In another reported case, family members of a man in intensive care at a Khartoum hospital told MEE that he had been “brutally attacked” by security forces while participating in protests in his home city of Alnihud in West Kordofan state on 17 December.

Abdul Baatin Ibrahim, a school teacher, suffered serious injuries to his neck, head and back during the protest and remains in a critical condition, a relative told MEE.

He was originally treated at Al-Obied city public hospital in North Kordofan state before being moved to the capital.

Counselling and rehabilitation

Psychologist Sulema Ishag told MEE that many of those who had suffered life-changing injuries would require counselling as well as rehabilitative treatment for their physical wounds during their recovery.

But she added: “The support they have received from others involved in the protests and their status as heroes of the uprising could be really beneficial for them as well.”

Sudan Protests Map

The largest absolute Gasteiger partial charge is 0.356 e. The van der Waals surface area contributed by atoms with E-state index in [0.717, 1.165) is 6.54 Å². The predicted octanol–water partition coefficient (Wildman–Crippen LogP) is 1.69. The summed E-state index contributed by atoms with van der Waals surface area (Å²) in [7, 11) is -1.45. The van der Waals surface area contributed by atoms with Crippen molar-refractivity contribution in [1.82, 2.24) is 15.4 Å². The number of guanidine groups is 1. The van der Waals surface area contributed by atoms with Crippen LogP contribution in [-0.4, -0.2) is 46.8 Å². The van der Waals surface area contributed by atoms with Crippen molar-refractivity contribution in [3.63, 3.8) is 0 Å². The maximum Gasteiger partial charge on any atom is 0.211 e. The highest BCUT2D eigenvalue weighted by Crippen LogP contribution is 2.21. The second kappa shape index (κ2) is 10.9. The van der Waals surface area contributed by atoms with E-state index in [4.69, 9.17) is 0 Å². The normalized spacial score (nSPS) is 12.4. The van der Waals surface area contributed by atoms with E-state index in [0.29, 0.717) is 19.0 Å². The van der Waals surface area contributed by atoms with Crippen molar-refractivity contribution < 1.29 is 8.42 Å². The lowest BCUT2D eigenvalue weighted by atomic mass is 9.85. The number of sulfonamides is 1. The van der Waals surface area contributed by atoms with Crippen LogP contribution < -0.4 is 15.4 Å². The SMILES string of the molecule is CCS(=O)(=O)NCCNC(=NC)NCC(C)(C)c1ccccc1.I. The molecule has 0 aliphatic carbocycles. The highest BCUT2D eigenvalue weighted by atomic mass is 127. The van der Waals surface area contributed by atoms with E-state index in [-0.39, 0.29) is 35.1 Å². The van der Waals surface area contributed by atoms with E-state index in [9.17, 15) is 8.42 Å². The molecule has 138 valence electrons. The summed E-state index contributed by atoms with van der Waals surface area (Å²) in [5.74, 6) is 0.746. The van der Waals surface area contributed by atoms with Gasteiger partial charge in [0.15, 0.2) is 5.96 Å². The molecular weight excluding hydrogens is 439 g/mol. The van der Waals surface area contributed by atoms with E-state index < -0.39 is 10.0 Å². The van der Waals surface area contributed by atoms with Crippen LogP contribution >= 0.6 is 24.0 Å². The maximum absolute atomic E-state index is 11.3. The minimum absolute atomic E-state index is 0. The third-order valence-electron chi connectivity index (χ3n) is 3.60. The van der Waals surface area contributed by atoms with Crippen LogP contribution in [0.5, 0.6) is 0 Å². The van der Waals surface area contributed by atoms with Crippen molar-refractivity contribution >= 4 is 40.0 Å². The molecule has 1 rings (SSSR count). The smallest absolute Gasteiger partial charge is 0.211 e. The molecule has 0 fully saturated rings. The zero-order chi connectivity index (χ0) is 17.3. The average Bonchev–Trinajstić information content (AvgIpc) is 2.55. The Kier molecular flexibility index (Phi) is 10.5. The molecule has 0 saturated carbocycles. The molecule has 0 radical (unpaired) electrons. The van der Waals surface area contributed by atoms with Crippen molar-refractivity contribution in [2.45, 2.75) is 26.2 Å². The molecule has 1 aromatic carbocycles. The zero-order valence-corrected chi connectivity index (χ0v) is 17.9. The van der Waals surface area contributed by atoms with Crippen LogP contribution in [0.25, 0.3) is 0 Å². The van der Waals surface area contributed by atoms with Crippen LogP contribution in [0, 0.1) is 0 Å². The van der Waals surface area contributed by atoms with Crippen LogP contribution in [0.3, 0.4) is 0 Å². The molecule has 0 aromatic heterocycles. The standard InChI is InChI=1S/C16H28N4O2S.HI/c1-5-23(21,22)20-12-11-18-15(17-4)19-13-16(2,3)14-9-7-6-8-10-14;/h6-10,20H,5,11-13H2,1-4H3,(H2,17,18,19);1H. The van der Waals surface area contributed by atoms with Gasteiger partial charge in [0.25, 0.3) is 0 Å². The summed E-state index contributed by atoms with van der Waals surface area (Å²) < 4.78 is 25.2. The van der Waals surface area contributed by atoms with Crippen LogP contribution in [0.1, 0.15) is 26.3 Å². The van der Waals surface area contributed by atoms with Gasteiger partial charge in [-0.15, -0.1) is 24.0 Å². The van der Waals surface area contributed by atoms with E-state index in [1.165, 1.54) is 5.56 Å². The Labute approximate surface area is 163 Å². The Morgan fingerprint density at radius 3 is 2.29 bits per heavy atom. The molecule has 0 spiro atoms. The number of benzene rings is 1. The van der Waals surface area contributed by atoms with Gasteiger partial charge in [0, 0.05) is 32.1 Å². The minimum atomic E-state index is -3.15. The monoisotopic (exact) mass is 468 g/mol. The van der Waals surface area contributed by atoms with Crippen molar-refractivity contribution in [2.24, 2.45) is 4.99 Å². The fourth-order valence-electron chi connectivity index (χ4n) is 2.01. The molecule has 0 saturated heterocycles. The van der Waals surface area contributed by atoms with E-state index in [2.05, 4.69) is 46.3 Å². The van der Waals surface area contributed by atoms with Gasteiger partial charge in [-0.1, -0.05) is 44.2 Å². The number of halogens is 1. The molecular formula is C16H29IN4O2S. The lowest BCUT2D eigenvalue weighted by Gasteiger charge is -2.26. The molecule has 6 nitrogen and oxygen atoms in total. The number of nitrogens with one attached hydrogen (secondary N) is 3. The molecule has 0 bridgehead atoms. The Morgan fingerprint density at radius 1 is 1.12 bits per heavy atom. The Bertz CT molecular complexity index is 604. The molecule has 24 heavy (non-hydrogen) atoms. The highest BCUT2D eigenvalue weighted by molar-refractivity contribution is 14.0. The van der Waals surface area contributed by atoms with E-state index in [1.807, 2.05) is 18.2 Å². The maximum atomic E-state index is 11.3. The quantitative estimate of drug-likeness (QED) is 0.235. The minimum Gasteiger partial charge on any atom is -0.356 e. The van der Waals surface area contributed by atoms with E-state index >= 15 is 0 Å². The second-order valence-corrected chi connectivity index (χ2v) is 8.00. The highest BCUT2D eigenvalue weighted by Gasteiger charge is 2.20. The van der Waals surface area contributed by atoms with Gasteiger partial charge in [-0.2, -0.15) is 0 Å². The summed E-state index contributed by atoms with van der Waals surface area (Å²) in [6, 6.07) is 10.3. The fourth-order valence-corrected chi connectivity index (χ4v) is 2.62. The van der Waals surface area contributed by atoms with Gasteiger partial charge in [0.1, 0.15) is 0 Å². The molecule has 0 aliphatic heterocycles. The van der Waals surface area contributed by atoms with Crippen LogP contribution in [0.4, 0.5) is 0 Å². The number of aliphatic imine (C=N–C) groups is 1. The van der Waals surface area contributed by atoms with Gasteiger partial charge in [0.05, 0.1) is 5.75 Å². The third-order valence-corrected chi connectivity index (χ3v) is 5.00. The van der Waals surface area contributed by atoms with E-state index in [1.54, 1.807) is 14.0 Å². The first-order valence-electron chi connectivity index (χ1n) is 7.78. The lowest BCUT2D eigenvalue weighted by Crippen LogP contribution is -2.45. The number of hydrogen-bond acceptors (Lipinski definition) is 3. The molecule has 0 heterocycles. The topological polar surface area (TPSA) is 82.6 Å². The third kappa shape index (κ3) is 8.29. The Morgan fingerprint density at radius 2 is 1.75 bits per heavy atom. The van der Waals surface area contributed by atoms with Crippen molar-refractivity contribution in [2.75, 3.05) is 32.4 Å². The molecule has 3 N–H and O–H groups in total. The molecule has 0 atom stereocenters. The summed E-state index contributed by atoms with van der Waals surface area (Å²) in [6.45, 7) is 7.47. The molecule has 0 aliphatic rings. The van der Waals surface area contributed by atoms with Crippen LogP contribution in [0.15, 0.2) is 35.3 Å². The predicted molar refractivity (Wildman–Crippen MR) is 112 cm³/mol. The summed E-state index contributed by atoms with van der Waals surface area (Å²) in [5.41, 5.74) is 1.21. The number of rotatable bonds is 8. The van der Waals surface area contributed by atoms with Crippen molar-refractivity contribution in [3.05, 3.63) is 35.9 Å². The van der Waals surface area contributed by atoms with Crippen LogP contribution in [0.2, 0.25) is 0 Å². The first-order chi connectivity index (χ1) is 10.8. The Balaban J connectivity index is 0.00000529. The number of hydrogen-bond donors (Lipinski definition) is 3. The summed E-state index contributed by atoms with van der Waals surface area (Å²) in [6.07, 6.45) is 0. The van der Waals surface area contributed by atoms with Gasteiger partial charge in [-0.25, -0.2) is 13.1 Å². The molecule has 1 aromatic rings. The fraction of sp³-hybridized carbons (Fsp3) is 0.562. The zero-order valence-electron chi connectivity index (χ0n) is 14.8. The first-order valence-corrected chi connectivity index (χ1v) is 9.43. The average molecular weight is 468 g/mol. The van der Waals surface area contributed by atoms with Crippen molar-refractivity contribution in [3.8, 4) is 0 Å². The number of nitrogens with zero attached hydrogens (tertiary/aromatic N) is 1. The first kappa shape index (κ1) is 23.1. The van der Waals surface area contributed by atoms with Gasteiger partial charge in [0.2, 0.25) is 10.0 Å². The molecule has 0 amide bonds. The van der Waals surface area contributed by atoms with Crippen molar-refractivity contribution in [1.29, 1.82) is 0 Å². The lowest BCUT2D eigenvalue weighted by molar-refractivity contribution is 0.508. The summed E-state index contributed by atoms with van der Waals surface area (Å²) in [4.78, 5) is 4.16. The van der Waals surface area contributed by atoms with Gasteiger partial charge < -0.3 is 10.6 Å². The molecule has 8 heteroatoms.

Mohamed Ibrahim Abdullah, a legal expert, told MEE that those injured in the protests had a right to bring a case against any member of the police or security forces who had attacked them, and possibly against senior government officials as well.

The right to protest is guaranteed by the Sudanese constitution, Abdullah said.

“According to article 146 of the civil law any person can open a case with the attorney general against the person that you think shot at you,” he said.

“But responsibility here could extend from the officers on the ground to the senior ranks, including the interior minister.”

In circumstances in which protests are deemed to be illegal, the law allows the police only to disperse or arrest participants providing they exercise restraint in doing so, Abdullah added.

“Article 128 of the criminal law states that the police have the right to repress illegal protests using minimal force. They have no right to use live ammunition unless with permission from the general prosecutor accompanying the police on the ground, and even then its use is restricted to not causing death.”

The intervention of security forces and pro-government militias against protesters appeared to contravene Sudanese law, Abdullah said.

Editor's note: Some of the names in this story have been changed to protect the identities of the individuals concerned.